At first, Lev loathes Kolya, who teases him about being a Jew and whose every word and action he finds insufferable. Yet as they wend their way through Leningrad's black market underbelly and out into the battle-ravaged countryside, the timid, virginal Jew and his Cossack antithesis reveal themselves in ways that allow chinks of sympathy—and, ultimately, friendship—to grow.

A beguiling new novel from the acclaimed author and screenwriter of The 25th Hour, City of Thieves is a winning picaresque tale that illuminates the timeless struggles of growing up against the dramatic backdrop of Germany's invasion of the Soviet Union.


Discussion Questions
  1. David wants to hear about his grandfather's experiences firsthand. Why is it important for us to cultivate and preserve our oral histories? Do you have a relative or friend whose story you believe should be captured for posterity?
  2. Lev's father is taken—and almost certainly killed—by the NKVD, yet Lev himself stays behind to defend Leningrad. How do you think he reconciled his patriotism to his love for his father?
  3. In the midst of a major historical moment, Lev is preoccupied with thoughts of food and sex. What does this tell us about experiencing history as it unfolds?
  4. From the cannibals in the market to the sex slaves in the farmhouse, there are numerous illustrations of the way in which war robs us of our humanity. In your opinion, what was the most poignant example of this and why?
  5. Kolya tells Lev that the government should "put the famous on the front lines" (p. 67) rather than use them as the spokespeople for patriotic propaganda. Do you agree or disagree? Can you think of any contemporary instances of this practice?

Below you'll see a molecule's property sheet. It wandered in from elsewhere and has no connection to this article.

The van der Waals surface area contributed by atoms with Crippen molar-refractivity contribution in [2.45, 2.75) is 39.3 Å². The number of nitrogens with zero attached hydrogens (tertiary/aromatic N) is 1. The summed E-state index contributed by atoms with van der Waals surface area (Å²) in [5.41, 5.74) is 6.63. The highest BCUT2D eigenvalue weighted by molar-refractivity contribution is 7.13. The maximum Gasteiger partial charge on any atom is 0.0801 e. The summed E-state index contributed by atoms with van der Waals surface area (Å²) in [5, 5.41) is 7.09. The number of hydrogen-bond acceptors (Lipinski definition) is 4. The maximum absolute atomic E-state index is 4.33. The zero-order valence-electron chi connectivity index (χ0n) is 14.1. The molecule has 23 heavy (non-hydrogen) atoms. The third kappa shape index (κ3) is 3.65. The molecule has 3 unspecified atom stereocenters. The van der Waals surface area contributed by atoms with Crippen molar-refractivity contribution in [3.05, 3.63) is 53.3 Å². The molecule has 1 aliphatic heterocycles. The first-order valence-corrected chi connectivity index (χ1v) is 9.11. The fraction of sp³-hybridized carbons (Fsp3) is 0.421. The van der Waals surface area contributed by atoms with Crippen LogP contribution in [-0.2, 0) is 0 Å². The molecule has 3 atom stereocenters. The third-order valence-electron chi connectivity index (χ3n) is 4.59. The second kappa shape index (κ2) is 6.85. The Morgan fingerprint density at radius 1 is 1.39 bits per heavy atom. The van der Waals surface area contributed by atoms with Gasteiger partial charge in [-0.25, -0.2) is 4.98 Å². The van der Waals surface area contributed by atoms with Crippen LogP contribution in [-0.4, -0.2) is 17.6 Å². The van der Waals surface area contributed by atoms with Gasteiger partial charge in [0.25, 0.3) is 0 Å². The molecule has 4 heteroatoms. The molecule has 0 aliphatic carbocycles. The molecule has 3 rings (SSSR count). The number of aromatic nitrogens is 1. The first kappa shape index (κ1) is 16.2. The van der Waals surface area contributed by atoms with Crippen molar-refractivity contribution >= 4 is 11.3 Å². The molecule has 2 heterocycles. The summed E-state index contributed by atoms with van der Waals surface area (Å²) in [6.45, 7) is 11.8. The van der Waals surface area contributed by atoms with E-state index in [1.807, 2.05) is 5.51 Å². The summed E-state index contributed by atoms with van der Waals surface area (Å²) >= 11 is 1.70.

6. Aside from the sly pride that Lev notices, are there any other clues that give Kolya away as the true author of The Courtyard Hound?
  7. Do you think Markov's denouncer should have remained silent about the partisan's presence? Did either of them deserve to die?
  8. Even moments before Lev pulls his knife on the Sturmbannführer, he thinks: "I had wanted him dead since I'd heard Zoya's story. . . . [But] I didn't believe I was capable of murdering him" (p. 228). Do you think everyone—given the right motivation—is capable of killing another human being? Could you?
  9. Lev takes an instinctive dislike to Kolya yet comes to consider him his best friend. What was the turning point in their relationship?
  10. Lev says that Vika "was no man's idea of a pinup girl," (p.149) but he is instantly infatuated. Would he have been drawn to her had they met in different—safer—circumstances?

Unless otherwise stated, this discussion guide is reprinted with the permission of Plume. Any page references refer to a USA edition of the book, usually the trade paperback version, and may vary in other editions.